Smoking and Aging

by Sophia
(Davenport, CA)



We probably have all heard about the health risks associated with smoking. However, It came to my knowledge recently that smoking might also affect the appearance of facial skin and could result in rapid aging as well as the early development of wrinkles.

I was curious to learn more about the subject and how to best remedy a skin that has been ravaged by the effects of smoking be it first hand smoking, or second hand smoking? Are there any special considerations or treatments that you could suggest?

Obviously, quitting smoking would be a necessary essential first step in the right direction for those who do smoke. But what if smoke inhalation was unavoidable as is the case in second hand smoking?

When not just one but also many in your immediate environment smoke and would not consider quitting?

Please advise and thanks in advance for your help.


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Sep 21, 2009
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Smoking and Aging.....
by: George Parigian Jr.

Hi Sophia,

This is a most interesting question you have asked. Thank you!

Smoking affects the skin in several ways. First when the carbon monoxide in cigarette smoke combines with the hemoglobin in your blood.

It lowers the amount of oxygen that your blood can carry, creating a condition called hypoxia, which starves your tissues for oxygen, and is detrimental to your skin.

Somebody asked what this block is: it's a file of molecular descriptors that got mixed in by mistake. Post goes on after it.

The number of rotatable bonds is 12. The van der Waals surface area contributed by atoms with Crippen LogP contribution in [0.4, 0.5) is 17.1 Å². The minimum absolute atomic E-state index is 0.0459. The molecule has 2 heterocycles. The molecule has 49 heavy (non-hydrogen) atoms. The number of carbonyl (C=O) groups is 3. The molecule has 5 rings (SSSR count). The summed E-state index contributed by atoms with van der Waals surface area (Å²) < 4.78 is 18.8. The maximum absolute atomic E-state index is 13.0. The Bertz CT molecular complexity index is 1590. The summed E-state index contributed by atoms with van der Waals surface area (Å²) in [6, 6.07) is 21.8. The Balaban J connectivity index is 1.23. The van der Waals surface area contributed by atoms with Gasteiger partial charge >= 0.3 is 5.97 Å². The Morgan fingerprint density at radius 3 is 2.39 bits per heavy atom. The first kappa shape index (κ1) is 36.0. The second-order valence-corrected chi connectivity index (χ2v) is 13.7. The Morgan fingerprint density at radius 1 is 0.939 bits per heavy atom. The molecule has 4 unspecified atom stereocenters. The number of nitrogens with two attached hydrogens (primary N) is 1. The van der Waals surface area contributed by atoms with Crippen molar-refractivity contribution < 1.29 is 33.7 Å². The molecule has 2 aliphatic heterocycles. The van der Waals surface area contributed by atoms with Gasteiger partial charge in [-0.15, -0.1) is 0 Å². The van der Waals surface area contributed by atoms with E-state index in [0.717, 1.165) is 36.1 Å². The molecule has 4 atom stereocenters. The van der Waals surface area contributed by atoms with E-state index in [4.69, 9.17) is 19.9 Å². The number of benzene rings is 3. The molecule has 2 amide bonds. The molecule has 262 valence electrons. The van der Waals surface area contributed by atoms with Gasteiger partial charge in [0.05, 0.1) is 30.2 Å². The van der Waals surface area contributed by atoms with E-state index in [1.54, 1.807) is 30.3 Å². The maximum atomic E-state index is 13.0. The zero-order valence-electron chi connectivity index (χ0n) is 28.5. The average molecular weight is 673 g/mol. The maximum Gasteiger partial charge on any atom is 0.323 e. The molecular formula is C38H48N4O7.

Cigarette smoke produces free radicals when inhaled, and I am sure that you get some degree of that with second hand smoke. Free radicals accelerate skin aging.

The best thing you could do is to get the person or persons in your immediate environment to quit. If that is not possible then here are some suggestions to protect yourself from the effects of second hand smoke.

1) Buy yourself a good air filtration unit that will take some of the airborne pollutants out of the air in your home or apartment. You can refer to this website for some good info on air filtration units:

Home Air Purifier Expert


2) Use a good multi-vitamin and antioxidant product on a daily basis

3) Protect your skin from excess sun exposure and other damaging environmental conditions

4) Eat plenty of fresh fruits and vegetables, and drink an adequate amount of pure clean water each day.

5) Make every effort through nutrition and supplementation to increase the amount of oxygen in your blood to help maintain the health of your body in general and your skin in particular.

Reversing damage already done to your skin is another matter altogether.

I believe that since chemical ?cross-linking? is responsible for the damage to skin that comes from smoke, then chemicals or nutrients that could break down these cross linked proteins could possibly restore some youthful suppleness and tone to your skin.

Three substances come to mind off the top of my head as being able to reverse or inhibit cross linking:

Carnosine - an amino acid
Pycnogenol - extract of the bark of the Maritime Pine Tree
OPCs - (Oligomeric Proanthocyanidins)

Hyaluronic acid is another substance that can improve the health and appearance of your skin.

It is found in young skin, but is depleted as we age.

It is available as a supplement in capsules and also as an ingredient in an isotonic product called Beauty Blend.

There is also a new technology for removing skin wrinkles using a laser:

Laser Wrinkle Therapy


You can research the topic of skin aging further on the Life Extension website at:
http://www.lef.org

Hope this helps you!
Good luck and Good Health,

George

Check Out Isotonix Beauty Blend





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